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I don’t debate creation vs. evolution, because I don’t think they’re mutually exclusive. I was raised in the Roman Catholic Church, which doesn’t teach that they’re mutually exclusive, either (one of many things I’m thankful for from that church). When I received my first grown-up Catholic Bible, I devoured the introductions and additional material, which included information on literary genres and forms used in the Bible.

The Allegory: A figurative story with a veiled meaning. Read Genesis 2, 3; 4, 1-16; 6-8; 11, 1-9. For centuries, these chapters have been misunderstood as inspired lessons in science. The Bible does not teach science; it teaches religious values. It uses these folktales to teach a lesson.

So it kills me when people are upset about something really cool like the confirmation of the Higgs boson particle because it doesn’t line up with what they think the Bible tells them.

For instance, here’s a cool article I read about the Higgs boson and the concept from the Standard Model of physics that the visible universe only constitutes four percent of the actual universe (The Missing 96%” –Higgs Boson Will Help Unravel Mystery of the Invisible Universe). Whoa! I think it’s really cool that our universe is more complex than we are able to currently comprehend. But look down at the comments, where people start the God vs. science debate. Argh!

First, one without God:

It’s all made up. 96%, 99.9999%… It doesn’t matter because how can you say how much of UNDETECTABLE stuff is actually missing?

That’s just someone who doesn’t understand science, I think. And it’s answered by another commenter:

…we can detect dark matter [the missing 96%] through gravity, which is how we know it’s there.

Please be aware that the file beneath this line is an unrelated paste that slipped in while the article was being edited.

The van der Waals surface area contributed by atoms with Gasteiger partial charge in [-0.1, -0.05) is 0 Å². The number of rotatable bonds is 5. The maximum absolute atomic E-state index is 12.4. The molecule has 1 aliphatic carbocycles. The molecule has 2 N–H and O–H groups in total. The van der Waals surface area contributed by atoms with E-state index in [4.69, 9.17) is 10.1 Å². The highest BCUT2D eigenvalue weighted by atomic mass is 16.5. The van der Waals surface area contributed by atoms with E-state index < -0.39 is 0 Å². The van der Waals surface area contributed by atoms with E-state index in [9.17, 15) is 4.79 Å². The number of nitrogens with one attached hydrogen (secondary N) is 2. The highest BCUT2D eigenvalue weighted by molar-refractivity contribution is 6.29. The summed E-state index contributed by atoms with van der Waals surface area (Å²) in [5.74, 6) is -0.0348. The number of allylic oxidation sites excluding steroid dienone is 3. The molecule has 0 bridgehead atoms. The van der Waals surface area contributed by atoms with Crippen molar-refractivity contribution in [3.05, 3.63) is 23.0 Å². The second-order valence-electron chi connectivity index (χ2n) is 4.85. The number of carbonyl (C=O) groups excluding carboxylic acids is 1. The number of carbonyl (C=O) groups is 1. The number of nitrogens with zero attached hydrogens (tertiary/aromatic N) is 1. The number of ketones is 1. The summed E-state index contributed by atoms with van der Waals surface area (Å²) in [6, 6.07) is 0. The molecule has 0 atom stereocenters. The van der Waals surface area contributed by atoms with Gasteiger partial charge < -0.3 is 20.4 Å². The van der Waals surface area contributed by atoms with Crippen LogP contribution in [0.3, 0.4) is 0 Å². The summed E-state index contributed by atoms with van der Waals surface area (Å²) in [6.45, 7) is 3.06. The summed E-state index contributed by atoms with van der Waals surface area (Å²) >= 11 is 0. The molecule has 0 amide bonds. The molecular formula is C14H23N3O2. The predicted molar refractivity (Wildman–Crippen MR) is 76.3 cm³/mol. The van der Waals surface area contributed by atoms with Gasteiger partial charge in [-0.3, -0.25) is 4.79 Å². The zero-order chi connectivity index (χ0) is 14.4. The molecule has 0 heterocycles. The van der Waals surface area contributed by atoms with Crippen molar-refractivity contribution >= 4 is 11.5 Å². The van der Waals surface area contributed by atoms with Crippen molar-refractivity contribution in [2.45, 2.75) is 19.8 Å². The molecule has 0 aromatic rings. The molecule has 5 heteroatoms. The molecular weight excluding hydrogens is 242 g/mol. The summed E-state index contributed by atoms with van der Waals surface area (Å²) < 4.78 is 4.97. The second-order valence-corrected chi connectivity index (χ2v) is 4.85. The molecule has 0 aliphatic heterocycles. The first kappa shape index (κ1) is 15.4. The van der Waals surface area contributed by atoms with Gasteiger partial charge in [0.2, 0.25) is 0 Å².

Then we have

That’s an awfully big statement to be made if you don’t bring the word God into the calculation.

The origin of matter has been solved? Put all your theories together and then ask, where did that come from?

Good question. I think God is part of it. I think these theories can be valid AND God can be behind it all. Not everyone agrees, though. And this is a science article, not a religion article, so…no discussion of God! That doesn’t mean God doesn’t exist.

Then there’s  guy who posts a short BASIC program which I think is some kind of Bible fortuneteller program, and then he uses it to post Bible quotes. Parody, I think. And there are even a couple of people who appear to be actually discussing the science.

Oh,  here’s one I really like:

What if there never was a beginning at all, and things have always existed ? We make a huge assumption — a hidden one so big it is like the elephant in the room — when we ask how things “started.”

This is a great question to ponder, both in relation to science and to God. After all, Christian doctrine (I’m not sure about other religions) says that God at least has always existed. Is everything that exists a separate creation by God, or is it all a part of God and has therefore always existed? And if E=mc2 means that matter and energy are equivalent and neither can be created or destroyed, does that mean that everything has always existed, too?

ANYWAY, why can’t we all just get along? Why is science so threatening to some believers, and why is religion so threatening to some non-believers?


It’s Friday. I’m worn out. But tomorrow is September 11, and I promised I’d do a post.

September 11 is the anniversary of a horrific event. I don’t generally take special notice of the date. I don’t have a loved one to remember, and it doesn’t rouse any feelings of patriotism in me.

I am still sad about it. Sad that so many people died. Sad that other people could hate our country so much. And sad that over the years, many people have used this event to justify hating and even killing others.